It’s That Time of Year
We are glad to feature another remembrance of farm Christmases past from John Porter in this issue (see http://newhampshirefarms.net/local-food-farm-buzz/memories-of-the-christmas-stocking.html ). Stories involving John’s parents, Clifton and Doris Porter, send me to my cookbook shelf for my well-worn copy of Favorite Recipes from Cottage Hill Farm. This farm cookbook, written by Doris M. Porter and published in 1978, is testament to how much her life—and that of the farm—revolved around the kitchen, gardens and surrounding hillsides.
Favorite Recipes from Cottage Hill Farm reflects the history and culture of mid-twentieth century farming communities in New England. Doris Porter’s original poem, “A Farmer’s Wife” introduces the book, which is sprinkled with household and cooking tips—and some very humorous bits of wisdom and advice.
Doris Porter was the first woman in New Hampshire agriculture profiled by Helen Brody on the New Hampshire Farms Network website in honor of the department’s Centenary Year of 2013-14. Find it on the web at http://newhampshirefarms.net/farm-women/doris-porter-1950s-farm-wife.html. John and his brother Norman hope to reprint their mother’s cookbook, as people continue to express an interest in it. Writing that book was a long-time dream for Doris.
When the Porters bought their farm on Hardy Hill in Lebanon in the late 1940s, they named it Cottage Hill Farm because the previous owner, a well-to-do leather merchant in Boston, had built cottages along the top perimeter of the farm for his friends to stay in the summer. The cottages were like small houses, John says, with multiple rooms, except for the Stone Cottage, which was one-room and completely built of fieldstone except for the roof. This is an example of agritourism as part of the traditional northern New England landscape and economy.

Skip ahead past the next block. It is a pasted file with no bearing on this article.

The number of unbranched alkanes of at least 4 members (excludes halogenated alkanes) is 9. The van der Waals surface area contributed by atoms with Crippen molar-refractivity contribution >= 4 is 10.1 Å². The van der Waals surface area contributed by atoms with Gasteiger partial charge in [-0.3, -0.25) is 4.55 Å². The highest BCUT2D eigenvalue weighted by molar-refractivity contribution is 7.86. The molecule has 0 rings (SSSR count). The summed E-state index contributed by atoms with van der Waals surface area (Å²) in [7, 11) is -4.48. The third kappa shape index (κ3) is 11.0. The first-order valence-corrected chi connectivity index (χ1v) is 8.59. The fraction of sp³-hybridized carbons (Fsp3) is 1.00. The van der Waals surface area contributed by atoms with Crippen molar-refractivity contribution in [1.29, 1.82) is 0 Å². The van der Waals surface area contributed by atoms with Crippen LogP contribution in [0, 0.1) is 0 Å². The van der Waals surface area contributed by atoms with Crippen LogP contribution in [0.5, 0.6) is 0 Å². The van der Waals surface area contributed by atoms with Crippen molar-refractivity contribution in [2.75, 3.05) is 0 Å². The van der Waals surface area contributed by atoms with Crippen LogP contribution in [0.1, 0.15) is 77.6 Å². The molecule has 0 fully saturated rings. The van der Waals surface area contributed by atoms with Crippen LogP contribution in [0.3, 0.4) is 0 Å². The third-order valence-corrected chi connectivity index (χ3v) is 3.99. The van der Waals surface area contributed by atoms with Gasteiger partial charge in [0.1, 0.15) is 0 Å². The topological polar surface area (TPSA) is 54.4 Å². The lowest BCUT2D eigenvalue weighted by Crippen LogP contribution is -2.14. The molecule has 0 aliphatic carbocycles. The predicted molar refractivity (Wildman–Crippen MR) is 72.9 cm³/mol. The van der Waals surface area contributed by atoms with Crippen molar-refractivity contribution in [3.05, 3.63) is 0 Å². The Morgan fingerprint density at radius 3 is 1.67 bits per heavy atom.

We appreciate John’s generosity in sharing his stories of the seasons on the farm with Bulletin readers. Each story reminds me of how much has changed—and yet how much remains the same with life on the farm, from one generation to the next. My parents also used the stocking-emptying tactic to keep my sisters and I distracted until our father came in from morning milking so we could finally open the gifts under the tree. But this delay in gratification also had the effect of helping us to more fully enjoy and appreciate the smaller gifts tucked into our stockings—just as John Porter describes. When our two sons were growing up, my husband and I used the same regime—relying on the Christmas stockings to help entertain the children until milking was done.
Another holiday difference for farm kids is that they typically are expected to help with chores. But even as a child, I think I recognized the holiday spirit in taking care of the animals and working together as a family. When the U.S. Department of Labor proposed three years ago to extend more child labor restrictions to the sons and daughters of farmers on their own family farms, the outpouring of protests spoke passionately to the many benefits farm kids derive from developing real skills and having real responsibilities. One reason many people give for maintaining small, part-time farming or homesteading enterprises is to provide the farm experience for their children or grandchildren.
After the Thanksgiving Day snowstorm and resulting widespread power outages, we will all be grateful to have an uneventful Christmas with uninterrupted electrical service. Everyone at the Department of Agriculture, Markets & Food joins me in wishing all our readers a happy and healthy holiday season and New Year.
(This column is excerpted from the Weekly Market Bulletin, December 17, 2014)
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